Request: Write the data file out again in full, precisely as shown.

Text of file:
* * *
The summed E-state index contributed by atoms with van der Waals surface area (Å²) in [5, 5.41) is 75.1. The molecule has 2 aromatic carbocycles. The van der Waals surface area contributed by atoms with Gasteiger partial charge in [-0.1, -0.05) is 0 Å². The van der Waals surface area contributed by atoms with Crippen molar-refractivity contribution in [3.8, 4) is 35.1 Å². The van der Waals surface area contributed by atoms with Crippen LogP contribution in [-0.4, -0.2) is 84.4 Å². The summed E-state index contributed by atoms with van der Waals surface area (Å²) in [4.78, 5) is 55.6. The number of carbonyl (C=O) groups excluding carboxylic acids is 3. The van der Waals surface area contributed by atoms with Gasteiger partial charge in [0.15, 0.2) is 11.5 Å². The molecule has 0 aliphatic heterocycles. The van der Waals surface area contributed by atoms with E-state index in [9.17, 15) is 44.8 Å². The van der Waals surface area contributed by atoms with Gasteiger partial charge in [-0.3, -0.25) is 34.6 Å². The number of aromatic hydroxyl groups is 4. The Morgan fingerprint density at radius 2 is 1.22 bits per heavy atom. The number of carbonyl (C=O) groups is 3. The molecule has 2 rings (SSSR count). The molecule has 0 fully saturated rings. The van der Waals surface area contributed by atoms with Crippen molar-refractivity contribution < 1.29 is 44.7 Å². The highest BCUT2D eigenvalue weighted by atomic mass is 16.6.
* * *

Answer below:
The summed E-state index contributed by atoms with van der Waals surface area (Å²) in [5, 5.41) is 75.1. The molecule has 2 aromatic carbocycles. The van der Waals surface area contributed by atoms with Gasteiger partial charge in [-0.1, -0.05) is 0 Å². The van der Waals surface area contributed by atoms with Crippen molar-refractivity contribution in [3.8, 4) is 35.1 Å². The van der Waals surface area contributed by atoms with Crippen LogP contribution in [-0.4, -0.2) is 84.4 Å². The summed E-state index contributed by atoms with van der Waals surface area (Å²) in [4.78, 5) is 55.6. The number of carbonyl (C=O) groups excluding carboxylic acids is 3. The van der Waals surface area contributed by atoms with Gasteiger partial charge in [0.15, 0.2) is 11.5 Å². The molecule has 0 aliphatic heterocycles. The van der Waals surface area contributed by atoms with E-state index in [9.17, 15) is 44.8 Å². The van der Waals surface area contributed by atoms with Gasteiger partial charge in [-0.3, -0.25) is 34.6 Å². The number of aromatic hydroxyl groups is 4. The Morgan fingerprint density at radius 2 is 1.22 bits per heavy atom. The number of carbonyl (C=O) groups is 3. The molecule has 2 rings (SSSR count). The molecule has 0 fully saturated rings. The van der Waals surface area contributed by atoms with Crippen molar-refractivity contribution < 1.29 is 44.7 Å². The highest BCUT2D eigenvalue weighted by atomic mass is 16.6.